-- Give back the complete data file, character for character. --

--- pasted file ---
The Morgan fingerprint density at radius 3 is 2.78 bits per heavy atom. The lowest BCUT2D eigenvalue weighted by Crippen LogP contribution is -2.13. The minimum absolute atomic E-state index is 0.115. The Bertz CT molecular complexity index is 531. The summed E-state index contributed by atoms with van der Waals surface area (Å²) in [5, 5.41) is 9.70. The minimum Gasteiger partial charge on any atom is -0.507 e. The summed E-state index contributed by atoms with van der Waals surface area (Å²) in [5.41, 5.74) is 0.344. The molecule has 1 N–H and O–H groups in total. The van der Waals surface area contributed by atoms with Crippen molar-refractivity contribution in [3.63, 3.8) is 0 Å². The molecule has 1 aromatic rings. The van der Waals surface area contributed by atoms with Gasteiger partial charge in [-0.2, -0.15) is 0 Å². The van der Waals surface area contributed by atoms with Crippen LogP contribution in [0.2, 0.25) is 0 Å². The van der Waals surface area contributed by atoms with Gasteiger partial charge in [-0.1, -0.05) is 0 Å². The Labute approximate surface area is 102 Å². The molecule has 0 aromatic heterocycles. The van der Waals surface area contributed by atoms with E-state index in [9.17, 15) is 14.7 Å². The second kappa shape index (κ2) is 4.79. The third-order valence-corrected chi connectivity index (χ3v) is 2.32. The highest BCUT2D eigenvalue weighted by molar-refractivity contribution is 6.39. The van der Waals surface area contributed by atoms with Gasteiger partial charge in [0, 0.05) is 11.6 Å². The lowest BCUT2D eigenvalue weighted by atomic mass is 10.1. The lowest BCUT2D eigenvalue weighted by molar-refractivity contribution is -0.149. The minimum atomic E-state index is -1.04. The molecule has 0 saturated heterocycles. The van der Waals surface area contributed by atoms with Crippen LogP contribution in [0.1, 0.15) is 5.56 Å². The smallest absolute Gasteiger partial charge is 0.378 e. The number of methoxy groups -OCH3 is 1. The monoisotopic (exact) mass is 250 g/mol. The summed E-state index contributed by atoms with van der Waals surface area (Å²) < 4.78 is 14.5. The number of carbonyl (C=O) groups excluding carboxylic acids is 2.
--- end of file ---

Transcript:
The Morgan fingerprint density at radius 3 is 2.78 bits per heavy atom. The lowest BCUT2D eigenvalue weighted by Crippen LogP contribution is -2.13. The minimum absolute atomic E-state index is 0.115. The Bertz CT molecular complexity index is 531. The summed E-state index contributed by atoms with van der Waals surface area (Å²) in [5, 5.41) is 9.70. The minimum Gasteiger partial charge on any atom is -0.507 e. The summed E-state index contributed by atoms with van der Waals surface area (Å²) in [5.41, 5.74) is 0.344. The molecule has 1 N–H and O–H groups in total. The van der Waals surface area contributed by atoms with Crippen molar-refractivity contribution in [3.63, 3.8) is 0 Å². The molecule has 1 aromatic rings. The van der Waals surface area contributed by atoms with Gasteiger partial charge in [-0.2, -0.15) is 0 Å². The van der Waals surface area contributed by atoms with Crippen LogP contribution in [0.2, 0.25) is 0 Å². The van der Waals surface area contributed by atoms with Gasteiger partial charge in [-0.1, -0.05) is 0 Å². The Labute approximate surface area is 102 Å². The molecule has 0 aromatic heterocycles. The van der Waals surface area contributed by atoms with E-state index in [9.17, 15) is 14.7 Å². The second kappa shape index (κ2) is 4.79. The third-order valence-corrected chi connectivity index (χ3v) is 2.32. The highest BCUT2D eigenvalue weighted by molar-refractivity contribution is 6.39. The van der Waals surface area contributed by atoms with Gasteiger partial charge in [0, 0.05) is 11.6 Å². The lowest BCUT2D eigenvalue weighted by atomic mass is 10.1. The lowest BCUT2D eigenvalue weighted by molar-refractivity contribution is -0.149. The minimum atomic E-state index is -1.04. The molecule has 0 saturated heterocycles. The van der Waals surface area contributed by atoms with Crippen LogP contribution in [0.1, 0.15) is 5.56 Å². The smallest absolute Gasteiger partial charge is 0.378 e. The number of methoxy groups -OCH3 is 1. The monoisotopic (exact) mass is 250 g/mol. The summed E-state index contributed by atoms with van der Waals surface area (Å²) < 4.78 is 14.5. The number of carbonyl (C=O) groups excluding carboxylic acids is 2.